So, we went north and spent three nights dodging thunderstorms, something we have been lucky enough to avoid on this coast in the past and something we don't want to have to do again. But radar, a sharp look-out and sheer self-preservation kept us clear of the worst of the cells. We arrived in Beaufort on the first day of the Memorial Day weekend and the place was heaving with boats and people having fun and there seemed to be precious little going on in the way of social distancing and mask-wearing. We anchored in Taylor Creek, enjoyed the hubbub (from a distance) and stayed pretty firmly aboard until things had quietened down.

We have stopped in Beaufort several times and consider Dianne Tetreault, PO for Beaufort and Morehead City, a good friend. She very kindly accepted some packages for us and gave us a lift through the pouring rain to carry out some last-minute tasks. We also met up with Dianne, along with Elspeth and Lionel (ex of Ruby Tuesday) one morning for breakfast, which was a lovely get-together. It's a shame we couldn't spend more time socialising but, for obvious reasons, it wasn't advisable.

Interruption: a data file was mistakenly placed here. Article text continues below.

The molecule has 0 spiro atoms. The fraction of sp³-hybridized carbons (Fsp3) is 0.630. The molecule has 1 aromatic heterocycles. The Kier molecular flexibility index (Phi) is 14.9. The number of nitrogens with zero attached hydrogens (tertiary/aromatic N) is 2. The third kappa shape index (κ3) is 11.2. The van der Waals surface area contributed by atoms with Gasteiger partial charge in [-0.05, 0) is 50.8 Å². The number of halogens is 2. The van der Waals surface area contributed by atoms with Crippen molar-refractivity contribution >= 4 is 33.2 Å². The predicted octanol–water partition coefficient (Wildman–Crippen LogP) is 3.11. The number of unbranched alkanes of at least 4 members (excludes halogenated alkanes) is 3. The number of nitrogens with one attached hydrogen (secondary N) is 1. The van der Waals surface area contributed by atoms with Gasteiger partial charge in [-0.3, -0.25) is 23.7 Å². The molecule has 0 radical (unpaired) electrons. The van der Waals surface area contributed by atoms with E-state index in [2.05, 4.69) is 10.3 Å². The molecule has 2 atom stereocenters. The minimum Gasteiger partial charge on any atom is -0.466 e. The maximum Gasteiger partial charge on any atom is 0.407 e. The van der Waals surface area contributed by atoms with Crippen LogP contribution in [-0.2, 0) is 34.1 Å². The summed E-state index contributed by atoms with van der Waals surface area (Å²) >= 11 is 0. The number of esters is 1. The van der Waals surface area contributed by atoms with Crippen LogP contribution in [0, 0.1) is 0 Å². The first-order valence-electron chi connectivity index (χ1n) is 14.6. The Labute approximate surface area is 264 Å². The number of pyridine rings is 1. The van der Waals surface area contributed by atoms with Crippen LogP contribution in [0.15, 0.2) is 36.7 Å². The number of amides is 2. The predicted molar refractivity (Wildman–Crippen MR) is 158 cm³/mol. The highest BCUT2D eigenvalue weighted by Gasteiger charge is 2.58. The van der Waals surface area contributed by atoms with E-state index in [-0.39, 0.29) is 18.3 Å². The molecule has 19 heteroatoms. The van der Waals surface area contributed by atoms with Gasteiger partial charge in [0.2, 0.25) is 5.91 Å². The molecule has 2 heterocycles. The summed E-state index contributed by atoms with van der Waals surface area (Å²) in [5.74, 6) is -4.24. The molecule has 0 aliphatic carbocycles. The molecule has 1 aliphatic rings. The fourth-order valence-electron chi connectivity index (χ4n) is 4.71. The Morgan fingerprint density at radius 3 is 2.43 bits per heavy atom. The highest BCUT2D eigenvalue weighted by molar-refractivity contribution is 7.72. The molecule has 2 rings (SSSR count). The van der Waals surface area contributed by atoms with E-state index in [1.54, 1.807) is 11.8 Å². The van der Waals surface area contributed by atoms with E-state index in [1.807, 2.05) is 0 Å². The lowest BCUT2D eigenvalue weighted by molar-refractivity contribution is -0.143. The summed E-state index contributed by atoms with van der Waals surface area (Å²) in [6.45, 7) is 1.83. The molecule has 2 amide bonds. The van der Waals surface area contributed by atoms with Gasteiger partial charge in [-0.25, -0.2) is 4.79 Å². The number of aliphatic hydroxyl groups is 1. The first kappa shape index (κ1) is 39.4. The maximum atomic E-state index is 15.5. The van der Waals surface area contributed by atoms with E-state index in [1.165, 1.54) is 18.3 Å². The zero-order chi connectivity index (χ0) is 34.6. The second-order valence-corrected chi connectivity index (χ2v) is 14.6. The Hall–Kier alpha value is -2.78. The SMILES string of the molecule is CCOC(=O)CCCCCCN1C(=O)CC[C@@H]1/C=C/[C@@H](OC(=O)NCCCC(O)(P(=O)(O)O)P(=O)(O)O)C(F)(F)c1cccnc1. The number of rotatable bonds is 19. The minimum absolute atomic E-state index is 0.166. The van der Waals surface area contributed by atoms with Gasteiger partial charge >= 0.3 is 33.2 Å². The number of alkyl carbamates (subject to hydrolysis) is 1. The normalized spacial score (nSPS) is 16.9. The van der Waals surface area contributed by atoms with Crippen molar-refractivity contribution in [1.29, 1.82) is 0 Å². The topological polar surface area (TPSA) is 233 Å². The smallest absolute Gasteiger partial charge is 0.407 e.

After about a week in Beaufort the wind and the longer-term forecasts aligned for us. Many OCC members had been busy setting up lists of crossing vessels, an HF net and a Predict Wind fleet for keeping in touch with and tracking crossing vessels. We had already taken advantage of these on our route north, as well as having been one of the early group of net controllers - though achieving that from so far west (Roatan) was not easy. Through these links we received a message from Hagen on Salmon, a German flagged yacht, who was interested in our plans for arriving in Guernsey. We exchanged emails and were later able to assist Hagen, with his wife and 3 young children, make an agreed arrival in Guernsey, their new home, after their crossing from Maine, via Newfoundland, Greenland and Iceland.